A Beginners' Guide for Students and Politicians
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|Format:||Hardback, 240 pages, 2nd Revised & Expan Edition|
|Other Information: ||0|
|Published In: ||United Kingdom, 25 May 2006|
Politicians invoke grand ideas: social justice, democracy, liberty, equality,community. But what do these ideas really mean? How can politicians across the political spectrum appeal to the same values? This revised and expanded edition of "Political Philosophy: A Beginner's Guide for Students and Politicians", answers these important questions. Accessible and lively, the book is an ideal student text, but it also brings the insights of the world's leading political philosophers to a wide general audience. Using plenty of examples, it equips readers to think for themselves about the ideas that shape political life. Democracy works best when both politicians and voters move beyond rhetoric to think clearly and carefully about the political principles that should govern their society. But clear thinking is difficult in an age when established orthodoxies have fallen by the wayside. Bringing political philosophy out of the ivory tower and within the reach of all, this book provides us with tools to cut through the complexities of modern politics. In so doing, it makes a valuable contribution to the democratic process.
Table of Contents
Preface to first edition. Preface to second edition. Introduction. Further reading. Part I: Social Justice. Concept v. conceptions: the case of justice. Hayek v. social justice. Rawls: justice as fairness. Nozick: justice as entitlement. Public opinion: justice as desert. Conclusion. Further reading. Part II: Liberty. Two concepts of liberty?. Three distinctions between conceptions of liberty: (1) effective freedom v. formal freedom (2) freedom as autonomy v. freedom as doing what one wants (3) freedom as political participation v. freedom beginning where politics ends. Freedom, private property, the market and redistribution. Resisting the totalitarian menace. Conclusion. Further reading. Part III: Equality. Egalitarian plateau. Equality of opportunity. Equality and relativities: should we mind the gap?. Positional goods. Three positions that look egalitarian but aren't really (1) Utilitarianism (or any aggregative principle) (2) Diminishing principles, priority to the worst-off, and maximin (3) Entitlement and sufficiency. Equality strikes back. Conclusion. Further reading. Part IV: Community. Correcting misunderstandings and misrepresentations. Objection 1: Liberals assume that people are selfish or egoistic. Objection 2: Liberals advocate a minimal state. Objection 3: Liberals emphasize rights rather than duties or responsibilities. Objection 4: Liberals believe that values are subjective or relative. Objection 5: Liberals neglect the way in which individuals are socially constituted. Objection 6: Liberals fail to see the significance of communal relations, shared values and a common identity. Objection 7: Liberals wrongly think that the state can and should be neutral. Summary. Outstanding Issues. Liberalism, neutrality and multiculturalism. Liberalism and the nation state. Conclusion. Further Reading. Conclusion. Index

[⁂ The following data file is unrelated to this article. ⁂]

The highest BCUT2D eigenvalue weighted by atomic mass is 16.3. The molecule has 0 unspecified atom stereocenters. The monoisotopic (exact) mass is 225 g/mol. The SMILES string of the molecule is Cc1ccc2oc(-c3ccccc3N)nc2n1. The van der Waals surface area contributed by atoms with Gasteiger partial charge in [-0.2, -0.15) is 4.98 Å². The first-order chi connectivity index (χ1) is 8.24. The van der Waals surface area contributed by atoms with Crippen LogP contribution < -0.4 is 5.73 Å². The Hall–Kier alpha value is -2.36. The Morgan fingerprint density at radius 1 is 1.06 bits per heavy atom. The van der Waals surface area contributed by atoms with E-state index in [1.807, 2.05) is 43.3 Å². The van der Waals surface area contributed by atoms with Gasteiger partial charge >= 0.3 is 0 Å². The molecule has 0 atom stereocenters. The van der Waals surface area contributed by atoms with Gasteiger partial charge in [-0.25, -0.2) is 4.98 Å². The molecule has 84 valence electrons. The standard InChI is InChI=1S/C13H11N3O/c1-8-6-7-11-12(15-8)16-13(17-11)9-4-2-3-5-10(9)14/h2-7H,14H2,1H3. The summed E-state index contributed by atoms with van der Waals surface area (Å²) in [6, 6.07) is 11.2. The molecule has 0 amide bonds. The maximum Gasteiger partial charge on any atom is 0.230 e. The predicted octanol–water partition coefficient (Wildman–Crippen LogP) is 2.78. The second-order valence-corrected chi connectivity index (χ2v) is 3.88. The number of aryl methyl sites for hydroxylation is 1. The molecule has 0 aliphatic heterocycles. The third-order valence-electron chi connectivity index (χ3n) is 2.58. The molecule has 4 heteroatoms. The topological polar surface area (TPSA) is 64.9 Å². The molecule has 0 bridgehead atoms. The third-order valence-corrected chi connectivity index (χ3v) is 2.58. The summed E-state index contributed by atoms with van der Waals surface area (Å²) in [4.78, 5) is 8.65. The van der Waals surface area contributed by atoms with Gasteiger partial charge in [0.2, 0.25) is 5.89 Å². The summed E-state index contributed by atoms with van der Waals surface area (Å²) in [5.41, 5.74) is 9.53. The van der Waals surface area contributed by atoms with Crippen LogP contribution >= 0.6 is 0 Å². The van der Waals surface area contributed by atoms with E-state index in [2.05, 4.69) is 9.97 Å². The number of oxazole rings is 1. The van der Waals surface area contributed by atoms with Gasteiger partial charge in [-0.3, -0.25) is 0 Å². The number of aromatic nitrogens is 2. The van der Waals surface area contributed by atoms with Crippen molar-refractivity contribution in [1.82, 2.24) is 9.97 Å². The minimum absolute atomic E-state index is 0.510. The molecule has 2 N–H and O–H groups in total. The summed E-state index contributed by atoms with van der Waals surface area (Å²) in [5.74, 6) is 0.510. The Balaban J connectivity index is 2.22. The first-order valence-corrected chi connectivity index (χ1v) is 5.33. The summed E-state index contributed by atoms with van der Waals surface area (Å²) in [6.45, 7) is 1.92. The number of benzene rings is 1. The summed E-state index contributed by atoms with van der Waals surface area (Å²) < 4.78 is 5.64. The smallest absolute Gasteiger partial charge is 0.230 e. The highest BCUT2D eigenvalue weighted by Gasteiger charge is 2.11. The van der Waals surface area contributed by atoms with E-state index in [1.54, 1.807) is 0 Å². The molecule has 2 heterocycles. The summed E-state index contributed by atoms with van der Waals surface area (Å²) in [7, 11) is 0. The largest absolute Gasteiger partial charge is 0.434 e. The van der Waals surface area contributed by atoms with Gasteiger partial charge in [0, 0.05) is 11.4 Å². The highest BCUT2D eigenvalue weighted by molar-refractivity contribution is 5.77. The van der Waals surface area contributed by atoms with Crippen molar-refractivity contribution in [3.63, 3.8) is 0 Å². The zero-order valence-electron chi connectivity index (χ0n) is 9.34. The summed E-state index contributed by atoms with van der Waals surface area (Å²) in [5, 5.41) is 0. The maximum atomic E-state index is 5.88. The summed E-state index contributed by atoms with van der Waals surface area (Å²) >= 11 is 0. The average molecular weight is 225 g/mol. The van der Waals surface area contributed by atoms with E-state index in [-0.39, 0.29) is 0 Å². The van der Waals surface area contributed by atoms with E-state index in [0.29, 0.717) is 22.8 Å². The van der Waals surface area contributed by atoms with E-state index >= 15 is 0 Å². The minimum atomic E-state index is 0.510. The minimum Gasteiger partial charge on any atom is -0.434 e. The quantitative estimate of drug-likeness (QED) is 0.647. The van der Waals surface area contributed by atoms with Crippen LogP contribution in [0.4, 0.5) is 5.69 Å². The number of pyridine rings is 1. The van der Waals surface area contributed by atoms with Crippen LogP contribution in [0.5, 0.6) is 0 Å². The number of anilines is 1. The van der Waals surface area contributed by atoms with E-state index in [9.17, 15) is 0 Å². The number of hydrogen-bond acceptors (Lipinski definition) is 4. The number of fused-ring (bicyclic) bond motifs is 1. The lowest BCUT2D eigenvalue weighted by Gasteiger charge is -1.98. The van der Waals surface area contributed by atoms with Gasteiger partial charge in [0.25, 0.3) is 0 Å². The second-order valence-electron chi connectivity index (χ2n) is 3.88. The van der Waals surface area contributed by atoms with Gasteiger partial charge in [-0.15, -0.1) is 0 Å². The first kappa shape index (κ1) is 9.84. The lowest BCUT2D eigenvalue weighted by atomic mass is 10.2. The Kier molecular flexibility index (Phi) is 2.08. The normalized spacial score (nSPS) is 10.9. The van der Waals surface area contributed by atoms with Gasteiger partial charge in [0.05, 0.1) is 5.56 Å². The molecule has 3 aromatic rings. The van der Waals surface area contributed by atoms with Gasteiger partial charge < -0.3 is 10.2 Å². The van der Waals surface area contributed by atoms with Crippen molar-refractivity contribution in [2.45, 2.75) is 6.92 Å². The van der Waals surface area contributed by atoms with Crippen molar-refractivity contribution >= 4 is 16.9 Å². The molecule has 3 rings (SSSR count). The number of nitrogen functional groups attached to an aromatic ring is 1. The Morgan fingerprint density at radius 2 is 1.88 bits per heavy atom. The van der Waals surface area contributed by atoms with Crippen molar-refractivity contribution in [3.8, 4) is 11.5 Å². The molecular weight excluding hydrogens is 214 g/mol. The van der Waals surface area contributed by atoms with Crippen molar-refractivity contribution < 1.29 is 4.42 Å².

About the Author
Adam Swift, Fellow in Politics and Sociology at Balliol College, and Director of the Centre for the Study of Social Justice, Department of Politics and International Relations, Oxford.
"An obviously well thought out and researched book, providing an excellent touchstone for those coming to political philosophy for the first time." Australian Journal of Political Science "Political Philosophy is enthusiastically recommended not just for students, but for anyone seeking to prepare themselves to cast a well-informed vote in elections." Midwest Book Review "A triumph of a book that illuminates the last two decades of politics and points the way to the next ... How does philosophy affect politics? Through books like this." James Purnell MP "Adam Swift's introduction to politial philosophy is clear-headed, fair-minded and fluently written. It will be of great value to students and all those interested in contemporary debates about liberty, equality, justice and community." Michael Sandel, Harvard University
|Publisher: ||Polity Press|
|Dimensions: ||22.35 x 14.61 x 2.39 centimeters (1.08 kg)|